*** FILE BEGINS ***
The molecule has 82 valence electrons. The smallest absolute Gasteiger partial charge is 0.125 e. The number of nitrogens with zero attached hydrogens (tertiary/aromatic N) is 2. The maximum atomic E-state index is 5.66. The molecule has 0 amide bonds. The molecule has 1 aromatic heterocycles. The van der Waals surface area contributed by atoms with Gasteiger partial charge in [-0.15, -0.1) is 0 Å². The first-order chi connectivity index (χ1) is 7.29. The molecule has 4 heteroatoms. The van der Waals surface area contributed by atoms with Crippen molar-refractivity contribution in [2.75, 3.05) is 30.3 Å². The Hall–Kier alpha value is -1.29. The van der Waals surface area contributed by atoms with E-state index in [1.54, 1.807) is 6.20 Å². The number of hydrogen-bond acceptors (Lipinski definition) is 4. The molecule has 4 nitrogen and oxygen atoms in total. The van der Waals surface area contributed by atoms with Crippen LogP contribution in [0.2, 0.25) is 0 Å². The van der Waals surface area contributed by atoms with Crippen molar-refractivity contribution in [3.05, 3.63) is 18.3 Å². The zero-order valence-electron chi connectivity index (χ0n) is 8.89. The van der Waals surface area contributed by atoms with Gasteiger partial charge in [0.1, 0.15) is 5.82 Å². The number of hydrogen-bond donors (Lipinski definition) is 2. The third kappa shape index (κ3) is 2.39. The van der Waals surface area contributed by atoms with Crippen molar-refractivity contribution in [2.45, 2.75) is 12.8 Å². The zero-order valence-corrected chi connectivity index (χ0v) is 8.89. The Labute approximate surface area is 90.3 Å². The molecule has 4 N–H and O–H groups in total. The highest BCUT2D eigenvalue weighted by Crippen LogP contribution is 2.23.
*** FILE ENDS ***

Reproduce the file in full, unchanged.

The molecule has 82 valence electrons. The smallest absolute Gasteiger partial charge is 0.125 e. The number of nitrogens with zero attached hydrogens (tertiary/aromatic N) is 2. The maximum atomic E-state index is 5.66. The molecule has 0 amide bonds. The molecule has 1 aromatic heterocycles. The van der Waals surface area contributed by atoms with Gasteiger partial charge in [-0.15, -0.1) is 0 Å². The first-order chi connectivity index (χ1) is 7.29. The molecule has 4 heteroatoms. The van der Waals surface area contributed by atoms with Crippen molar-refractivity contribution in [2.75, 3.05) is 30.3 Å². The Hall–Kier alpha value is -1.29. The van der Waals surface area contributed by atoms with E-state index in [1.54, 1.807) is 6.20 Å². The number of hydrogen-bond acceptors (Lipinski definition) is 4. The molecule has 4 nitrogen and oxygen atoms in total. The van der Waals surface area contributed by atoms with Crippen LogP contribution in [0.2, 0.25) is 0 Å². The van der Waals surface area contributed by atoms with Crippen molar-refractivity contribution in [3.05, 3.63) is 18.3 Å². The zero-order valence-electron chi connectivity index (χ0n) is 8.89. The van der Waals surface area contributed by atoms with Gasteiger partial charge in [0.1, 0.15) is 5.82 Å². The number of hydrogen-bond donors (Lipinski definition) is 2. The third kappa shape index (κ3) is 2.39. The van der Waals surface area contributed by atoms with Crippen molar-refractivity contribution in [2.45, 2.75) is 12.8 Å². The zero-order valence-corrected chi connectivity index (χ0v) is 8.89. The Labute approximate surface area is 90.3 Å². The molecule has 4 N–H and O–H groups in total. The highest BCUT2D eigenvalue weighted by Crippen LogP contribution is 2.23.